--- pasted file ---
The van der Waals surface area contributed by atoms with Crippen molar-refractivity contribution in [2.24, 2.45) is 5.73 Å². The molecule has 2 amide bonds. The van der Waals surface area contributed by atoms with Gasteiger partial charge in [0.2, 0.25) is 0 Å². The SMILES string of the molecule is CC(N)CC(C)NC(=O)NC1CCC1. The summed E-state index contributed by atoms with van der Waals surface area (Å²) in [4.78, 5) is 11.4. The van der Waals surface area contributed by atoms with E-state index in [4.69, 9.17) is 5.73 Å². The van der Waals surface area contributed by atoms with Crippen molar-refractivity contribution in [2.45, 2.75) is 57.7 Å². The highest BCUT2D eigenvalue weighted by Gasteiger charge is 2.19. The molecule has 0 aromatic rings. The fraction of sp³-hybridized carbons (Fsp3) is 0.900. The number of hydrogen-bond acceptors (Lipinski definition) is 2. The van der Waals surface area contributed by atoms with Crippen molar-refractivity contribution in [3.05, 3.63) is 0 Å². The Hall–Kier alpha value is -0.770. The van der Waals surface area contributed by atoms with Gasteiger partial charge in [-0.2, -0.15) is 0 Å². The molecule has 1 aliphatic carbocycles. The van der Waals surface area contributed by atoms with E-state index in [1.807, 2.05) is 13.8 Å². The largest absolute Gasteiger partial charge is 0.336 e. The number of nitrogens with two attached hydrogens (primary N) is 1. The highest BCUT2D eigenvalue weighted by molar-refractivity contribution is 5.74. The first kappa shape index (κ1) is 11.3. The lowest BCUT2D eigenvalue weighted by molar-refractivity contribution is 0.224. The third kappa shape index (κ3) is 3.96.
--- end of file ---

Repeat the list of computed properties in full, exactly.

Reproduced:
The van der Waals surface area contributed by atoms with Crippen molar-refractivity contribution in [2.24, 2.45) is 5.73 Å². The molecule has 2 amide bonds. The van der Waals surface area contributed by atoms with Gasteiger partial charge in [0.2, 0.25) is 0 Å². The SMILES string of the molecule is CC(N)CC(C)NC(=O)NC1CCC1. The summed E-state index contributed by atoms with van der Waals surface area (Å²) in [4.78, 5) is 11.4. The van der Waals surface area contributed by atoms with E-state index in [4.69, 9.17) is 5.73 Å². The van der Waals surface area contributed by atoms with Crippen molar-refractivity contribution in [2.45, 2.75) is 57.7 Å². The highest BCUT2D eigenvalue weighted by Gasteiger charge is 2.19. The molecule has 0 aromatic rings. The fraction of sp³-hybridized carbons (Fsp3) is 0.900. The number of hydrogen-bond acceptors (Lipinski definition) is 2. The van der Waals surface area contributed by atoms with Crippen molar-refractivity contribution in [3.05, 3.63) is 0 Å². The Hall–Kier alpha value is -0.770. The van der Waals surface area contributed by atoms with Gasteiger partial charge in [-0.2, -0.15) is 0 Å². The molecule has 1 aliphatic carbocycles. The van der Waals surface area contributed by atoms with E-state index in [1.807, 2.05) is 13.8 Å². The largest absolute Gasteiger partial charge is 0.336 e. The number of nitrogens with two attached hydrogens (primary N) is 1. The highest BCUT2D eigenvalue weighted by molar-refractivity contribution is 5.74. The first kappa shape index (κ1) is 11.3. The lowest BCUT2D eigenvalue weighted by molar-refractivity contribution is 0.224. The third kappa shape index (κ3) is 3.96.